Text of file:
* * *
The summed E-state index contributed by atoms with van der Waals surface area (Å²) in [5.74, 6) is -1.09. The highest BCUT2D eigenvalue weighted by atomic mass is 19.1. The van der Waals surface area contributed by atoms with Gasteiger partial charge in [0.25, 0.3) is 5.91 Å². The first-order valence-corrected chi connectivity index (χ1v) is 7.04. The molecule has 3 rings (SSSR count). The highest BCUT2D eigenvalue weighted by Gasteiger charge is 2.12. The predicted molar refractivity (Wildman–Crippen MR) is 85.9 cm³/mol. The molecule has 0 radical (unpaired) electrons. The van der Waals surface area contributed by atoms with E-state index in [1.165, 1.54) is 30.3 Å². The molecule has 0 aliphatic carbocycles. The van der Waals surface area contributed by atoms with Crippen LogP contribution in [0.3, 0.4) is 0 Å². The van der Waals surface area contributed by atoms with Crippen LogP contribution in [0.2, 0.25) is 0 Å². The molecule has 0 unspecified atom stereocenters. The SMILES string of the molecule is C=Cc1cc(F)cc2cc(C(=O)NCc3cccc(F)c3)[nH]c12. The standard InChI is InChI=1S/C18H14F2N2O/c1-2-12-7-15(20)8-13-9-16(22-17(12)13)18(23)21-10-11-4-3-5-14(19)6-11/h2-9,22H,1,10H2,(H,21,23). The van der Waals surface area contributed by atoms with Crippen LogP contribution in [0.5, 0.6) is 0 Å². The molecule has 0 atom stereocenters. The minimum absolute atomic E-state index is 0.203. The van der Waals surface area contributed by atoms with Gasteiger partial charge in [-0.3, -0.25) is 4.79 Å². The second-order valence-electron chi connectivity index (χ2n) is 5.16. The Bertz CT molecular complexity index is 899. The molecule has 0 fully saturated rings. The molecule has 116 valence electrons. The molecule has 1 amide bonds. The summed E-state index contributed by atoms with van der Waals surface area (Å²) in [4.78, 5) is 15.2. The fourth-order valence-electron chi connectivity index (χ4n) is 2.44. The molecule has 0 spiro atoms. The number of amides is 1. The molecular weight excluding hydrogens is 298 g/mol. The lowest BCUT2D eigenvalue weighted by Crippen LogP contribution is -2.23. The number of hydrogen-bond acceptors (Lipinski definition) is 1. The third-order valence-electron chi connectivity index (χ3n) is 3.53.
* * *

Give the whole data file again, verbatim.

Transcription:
The summed E-state index contributed by atoms with van der Waals surface area (Å²) in [5.74, 6) is -1.09. The highest BCUT2D eigenvalue weighted by atomic mass is 19.1. The van der Waals surface area contributed by atoms with Gasteiger partial charge in [0.25, 0.3) is 5.91 Å². The first-order valence-corrected chi connectivity index (χ1v) is 7.04. The molecule has 3 rings (SSSR count). The highest BCUT2D eigenvalue weighted by Gasteiger charge is 2.12. The predicted molar refractivity (Wildman–Crippen MR) is 85.9 cm³/mol. The molecule has 0 radical (unpaired) electrons. The van der Waals surface area contributed by atoms with E-state index in [1.165, 1.54) is 30.3 Å². The molecule has 0 aliphatic carbocycles. The van der Waals surface area contributed by atoms with Crippen LogP contribution in [0.3, 0.4) is 0 Å². The van der Waals surface area contributed by atoms with Crippen LogP contribution in [0.2, 0.25) is 0 Å². The molecule has 0 unspecified atom stereocenters. The SMILES string of the molecule is C=Cc1cc(F)cc2cc(C(=O)NCc3cccc(F)c3)[nH]c12. The standard InChI is InChI=1S/C18H14F2N2O/c1-2-12-7-15(20)8-13-9-16(22-17(12)13)18(23)21-10-11-4-3-5-14(19)6-11/h2-9,22H,1,10H2,(H,21,23). The van der Waals surface area contributed by atoms with Crippen LogP contribution in [0.5, 0.6) is 0 Å². The molecule has 0 atom stereocenters. The minimum absolute atomic E-state index is 0.203. The van der Waals surface area contributed by atoms with Gasteiger partial charge in [-0.3, -0.25) is 4.79 Å². The second-order valence-electron chi connectivity index (χ2n) is 5.16. The Bertz CT molecular complexity index is 899. The molecule has 0 fully saturated rings. The molecule has 116 valence electrons. The molecule has 1 amide bonds. The summed E-state index contributed by atoms with van der Waals surface area (Å²) in [4.78, 5) is 15.2. The fourth-order valence-electron chi connectivity index (χ4n) is 2.44. The molecule has 0 spiro atoms. The number of amides is 1. The molecular weight excluding hydrogens is 298 g/mol. The lowest BCUT2D eigenvalue weighted by Crippen LogP contribution is -2.23. The number of hydrogen-bond acceptors (Lipinski definition) is 1. The third-order valence-electron chi connectivity index (χ3n) is 3.53.